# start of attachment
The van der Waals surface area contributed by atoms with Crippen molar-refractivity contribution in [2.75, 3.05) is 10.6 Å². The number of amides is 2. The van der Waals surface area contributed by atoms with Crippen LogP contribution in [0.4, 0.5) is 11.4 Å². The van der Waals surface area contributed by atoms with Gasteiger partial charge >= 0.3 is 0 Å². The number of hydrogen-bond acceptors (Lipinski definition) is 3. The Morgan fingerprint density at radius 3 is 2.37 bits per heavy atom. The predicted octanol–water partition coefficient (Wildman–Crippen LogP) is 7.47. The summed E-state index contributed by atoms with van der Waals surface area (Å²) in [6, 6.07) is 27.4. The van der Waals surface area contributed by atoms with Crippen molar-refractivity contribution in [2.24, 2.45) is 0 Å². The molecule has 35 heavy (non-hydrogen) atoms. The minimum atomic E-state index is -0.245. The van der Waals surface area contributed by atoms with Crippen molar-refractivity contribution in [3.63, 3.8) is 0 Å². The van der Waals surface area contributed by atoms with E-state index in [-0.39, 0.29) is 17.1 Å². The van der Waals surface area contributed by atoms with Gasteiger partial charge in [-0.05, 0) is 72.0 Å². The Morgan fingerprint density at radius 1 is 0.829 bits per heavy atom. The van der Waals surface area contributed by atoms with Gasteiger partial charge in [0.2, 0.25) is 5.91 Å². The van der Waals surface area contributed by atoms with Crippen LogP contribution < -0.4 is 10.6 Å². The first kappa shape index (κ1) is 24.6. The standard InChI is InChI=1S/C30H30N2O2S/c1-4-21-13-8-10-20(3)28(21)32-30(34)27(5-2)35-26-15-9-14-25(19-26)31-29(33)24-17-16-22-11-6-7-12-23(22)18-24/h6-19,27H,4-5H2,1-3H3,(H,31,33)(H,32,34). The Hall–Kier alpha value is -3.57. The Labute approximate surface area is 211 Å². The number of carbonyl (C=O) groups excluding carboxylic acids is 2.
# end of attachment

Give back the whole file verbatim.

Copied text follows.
The van der Waals surface area contributed by atoms with Crippen molar-refractivity contribution in [2.75, 3.05) is 10.6 Å². The number of amides is 2. The van der Waals surface area contributed by atoms with Crippen LogP contribution in [0.4, 0.5) is 11.4 Å². The van der Waals surface area contributed by atoms with Gasteiger partial charge >= 0.3 is 0 Å². The number of hydrogen-bond acceptors (Lipinski definition) is 3. The Morgan fingerprint density at radius 3 is 2.37 bits per heavy atom. The predicted octanol–water partition coefficient (Wildman–Crippen LogP) is 7.47. The summed E-state index contributed by atoms with van der Waals surface area (Å²) in [6, 6.07) is 27.4. The van der Waals surface area contributed by atoms with Crippen molar-refractivity contribution in [2.24, 2.45) is 0 Å². The molecule has 35 heavy (non-hydrogen) atoms. The minimum atomic E-state index is -0.245. The van der Waals surface area contributed by atoms with Crippen molar-refractivity contribution in [3.63, 3.8) is 0 Å². The van der Waals surface area contributed by atoms with E-state index in [-0.39, 0.29) is 17.1 Å². The van der Waals surface area contributed by atoms with Gasteiger partial charge in [-0.05, 0) is 72.0 Å². The Morgan fingerprint density at radius 1 is 0.829 bits per heavy atom. The van der Waals surface area contributed by atoms with Gasteiger partial charge in [0.2, 0.25) is 5.91 Å². The van der Waals surface area contributed by atoms with Crippen LogP contribution < -0.4 is 10.6 Å². The first kappa shape index (κ1) is 24.6. The standard InChI is InChI=1S/C30H30N2O2S/c1-4-21-13-8-10-20(3)28(21)32-30(34)27(5-2)35-26-15-9-14-25(19-26)31-29(33)24-17-16-22-11-6-7-12-23(22)18-24/h6-19,27H,4-5H2,1-3H3,(H,31,33)(H,32,34). The Hall–Kier alpha value is -3.57. The Labute approximate surface area is 211 Å². The number of carbonyl (C=O) groups excluding carboxylic acids is 2.